The international generalisability of evidence for health policy: A cross country comparison of medication adherence following policy change
Franklin Myers, Jessica
Polinski, Jessica Milan
Copayments for prescriptions may increase morbidity and mortality via reductions in adherence to medications. Relevant data can inform policy to minimise such unintended effects. We explored the generalisability of evidence for copayments by comparing two international copayment polices, one in Massachusetts and one in Ireland, to assess whether effects on medication adherence were comparable. We used national prescription data for public health insurance programmes in Ireland and Medicaid data in the U.S. New users of oral anti-hypertensive, anti-hyperlipidaemic and diabetic drugs were included (total n = 14,259 in U.S. and n = 43,843 in Ireland). We examined changes in adherence in intervention and comparator groups in each setting using segmented linear regression with generalised estimating equations. In Massachusetts, a gradual decrease in adherence to anti-hypertensive medications of -1% per month following the policy occurred. In contrast, the response in Ireland was confined to a -2.9% decrease in adherence immediately following the policy, with no further decrease over the 8 month follow-up. Reductions in adherence to oral diabetes drugs were larger in the U.S. group in comparison to the Irish group. No difference in adherence changes between the two settings for anti-hyperlipidaemic drugs occurred. Evidence on cost-sharing for prescription medicines is not 'one size fits all'. Time since policy implementation and structural differences between health systems may influence the differential impact of copayment policies in international settings.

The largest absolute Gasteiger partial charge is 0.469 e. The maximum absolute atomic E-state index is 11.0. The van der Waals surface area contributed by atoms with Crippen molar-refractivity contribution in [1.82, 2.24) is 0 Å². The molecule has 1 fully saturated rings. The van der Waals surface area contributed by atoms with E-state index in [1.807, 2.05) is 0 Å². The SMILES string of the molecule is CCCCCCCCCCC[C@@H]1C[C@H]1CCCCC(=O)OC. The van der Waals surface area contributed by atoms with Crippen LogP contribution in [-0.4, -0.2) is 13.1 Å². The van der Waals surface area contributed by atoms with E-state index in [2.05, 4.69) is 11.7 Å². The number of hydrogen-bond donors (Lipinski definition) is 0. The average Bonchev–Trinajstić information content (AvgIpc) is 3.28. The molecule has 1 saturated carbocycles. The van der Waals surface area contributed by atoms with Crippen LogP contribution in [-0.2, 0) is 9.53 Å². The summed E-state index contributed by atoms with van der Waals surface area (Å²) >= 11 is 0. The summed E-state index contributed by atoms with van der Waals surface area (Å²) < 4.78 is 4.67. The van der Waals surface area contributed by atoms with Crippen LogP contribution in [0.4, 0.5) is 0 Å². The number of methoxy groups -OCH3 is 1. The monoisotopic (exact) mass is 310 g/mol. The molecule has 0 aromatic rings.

Pharmaceutical policy , Cost sharing , Medication adherence , Generalisability
Sinnott, S.-J., Whelton, H., Franklin Myers, J. and Polinski, J. M. (2016) 'The international generalisability of evidence for health policy: A cross country comparison of medication adherence following policy change', Health Policy, 121(1), pp. 27-34. doi: 10.1016/j.healthpol.2016.10.009